selector = __dpmi_allocate_ldt_descriptors(1);
   if (selector < 0) {
      __dpmi_free_physical_address_mapping(&mapping);
      return -1;
   }

   /* set the descriptor location and size */
   __dpmi_set_segment_base_address(selector, mapping.address);
   __dpmi_set_segment_limit(selector, mapping.size-1);

You can now write to any part of the screen using the selector that we just created, and without any need for bank switching, eg:

   void linear_putpixel(int x, int y, int color)
   {
      _farpokeb(selector, y*640+x, color);
   }

Finally, at the end of your program you should free the video memory mapping with the code:

   __dpmi_free_physical_address_mapping(&mapping);
   __dpmi_free_ldt_descriptor(selector);

It is also possible to use the "Fat DS" trick from <sys/nearptr.h> to access the framebuffer directly with a normal C pointer. This is a very appealing technique because it allows you to treat the entire SVGA screen exactly like a normal C array, but you should be aware that it won't work under some DPMI hosts (notably Windows NT and Linux DOSEMU), plus if you write all your code in this way it will be difficult to later add support for banked SVGA modes in case you ever need to make your program run on hardware without a linear framebuffer. But if you are happy to restrict yourself to systems that are capable of linear addressing and support the Fat DS method, you can set this up with the code:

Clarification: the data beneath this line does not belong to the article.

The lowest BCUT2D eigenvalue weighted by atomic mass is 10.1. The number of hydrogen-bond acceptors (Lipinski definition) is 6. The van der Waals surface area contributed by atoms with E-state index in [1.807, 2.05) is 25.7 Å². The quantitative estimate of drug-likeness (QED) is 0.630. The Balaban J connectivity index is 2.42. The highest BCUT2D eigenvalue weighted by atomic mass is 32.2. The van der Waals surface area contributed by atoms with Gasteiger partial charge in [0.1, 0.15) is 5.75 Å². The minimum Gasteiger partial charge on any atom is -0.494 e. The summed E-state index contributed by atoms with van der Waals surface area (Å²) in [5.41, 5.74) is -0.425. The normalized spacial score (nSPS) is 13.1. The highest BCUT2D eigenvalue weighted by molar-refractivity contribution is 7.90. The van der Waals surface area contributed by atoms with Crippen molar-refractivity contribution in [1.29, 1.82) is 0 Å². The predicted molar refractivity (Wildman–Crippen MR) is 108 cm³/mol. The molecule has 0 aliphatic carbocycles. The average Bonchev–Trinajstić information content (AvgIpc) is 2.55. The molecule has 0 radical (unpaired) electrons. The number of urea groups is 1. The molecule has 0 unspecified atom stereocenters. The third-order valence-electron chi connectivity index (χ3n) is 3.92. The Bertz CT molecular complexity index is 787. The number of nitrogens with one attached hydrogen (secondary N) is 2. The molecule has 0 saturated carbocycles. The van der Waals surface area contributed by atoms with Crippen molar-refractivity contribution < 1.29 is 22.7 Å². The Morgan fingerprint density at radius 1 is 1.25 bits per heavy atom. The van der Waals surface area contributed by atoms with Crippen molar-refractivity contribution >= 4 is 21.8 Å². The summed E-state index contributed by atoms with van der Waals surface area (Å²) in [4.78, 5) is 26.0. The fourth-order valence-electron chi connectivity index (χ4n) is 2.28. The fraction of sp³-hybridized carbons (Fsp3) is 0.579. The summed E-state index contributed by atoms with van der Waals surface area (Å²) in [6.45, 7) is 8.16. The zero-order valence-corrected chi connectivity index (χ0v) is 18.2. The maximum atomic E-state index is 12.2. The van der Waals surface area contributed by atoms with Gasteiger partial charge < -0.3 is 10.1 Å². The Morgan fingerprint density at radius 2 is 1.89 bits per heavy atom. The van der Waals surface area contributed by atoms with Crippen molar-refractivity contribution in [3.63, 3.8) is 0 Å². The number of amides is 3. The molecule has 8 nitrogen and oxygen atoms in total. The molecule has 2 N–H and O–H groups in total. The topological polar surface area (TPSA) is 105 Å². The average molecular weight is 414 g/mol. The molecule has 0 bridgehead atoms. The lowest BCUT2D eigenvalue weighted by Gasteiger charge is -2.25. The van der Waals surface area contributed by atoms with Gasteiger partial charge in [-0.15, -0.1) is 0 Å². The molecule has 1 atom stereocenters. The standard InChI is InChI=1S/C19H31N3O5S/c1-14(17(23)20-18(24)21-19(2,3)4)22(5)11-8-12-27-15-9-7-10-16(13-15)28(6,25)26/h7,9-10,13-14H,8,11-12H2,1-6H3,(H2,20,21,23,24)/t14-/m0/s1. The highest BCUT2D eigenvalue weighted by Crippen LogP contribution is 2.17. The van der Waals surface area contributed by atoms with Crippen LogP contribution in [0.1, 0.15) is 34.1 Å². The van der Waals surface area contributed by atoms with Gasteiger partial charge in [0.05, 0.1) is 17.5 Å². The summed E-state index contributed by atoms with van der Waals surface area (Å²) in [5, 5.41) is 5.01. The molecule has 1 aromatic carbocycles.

#include <sys/nearptr.h>

   __dpmi_meminfo mapping;

   if (!__djgpp_nearptr_enable())
      return -1;

   /* map into linear memory */
   mapping.address = mode_info.PhysBasePtr;
   mapping.size = vesa_info.TotalMemory << 16;
   if (__dpmi_physical_address_mapping(&mapping) != 0)
      return -1;

Drawing a pixel is now just a matter of getting a pointer to the video memory by adding the framebuffer address onto the __djgpp_conventional_base value, and then using array syntax to access individual pixels, eg:

   void nearptr_linear_putpixel(int x, int y, int color)
   {
      char *video = (char *)(mapping.address + __djgpp_conventional_base);
      video[y*640+x] = color;
   }

Before you exit from a program that uses the nearptr system, you should call the functions:

   __dpmi_free_physical_address_mapping(&mapping);
   __djgpp_nearptr_disable(); 

References

VBE.ZIP - ftp://clio.rice.edu/djgpp/vbe.zip
Example source for accessing a linear framebuffer with both near and far pointers, by Charles Sandmann.
SciTech Software - http://www.scitechsoft.com/
If you don't already have a VBE 2.0 driver, the Display Doctor package provides reliable VESA implementations for a huge range of different cards.

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  Copyright 2001   by DJ Delorie     Updated Mar 2001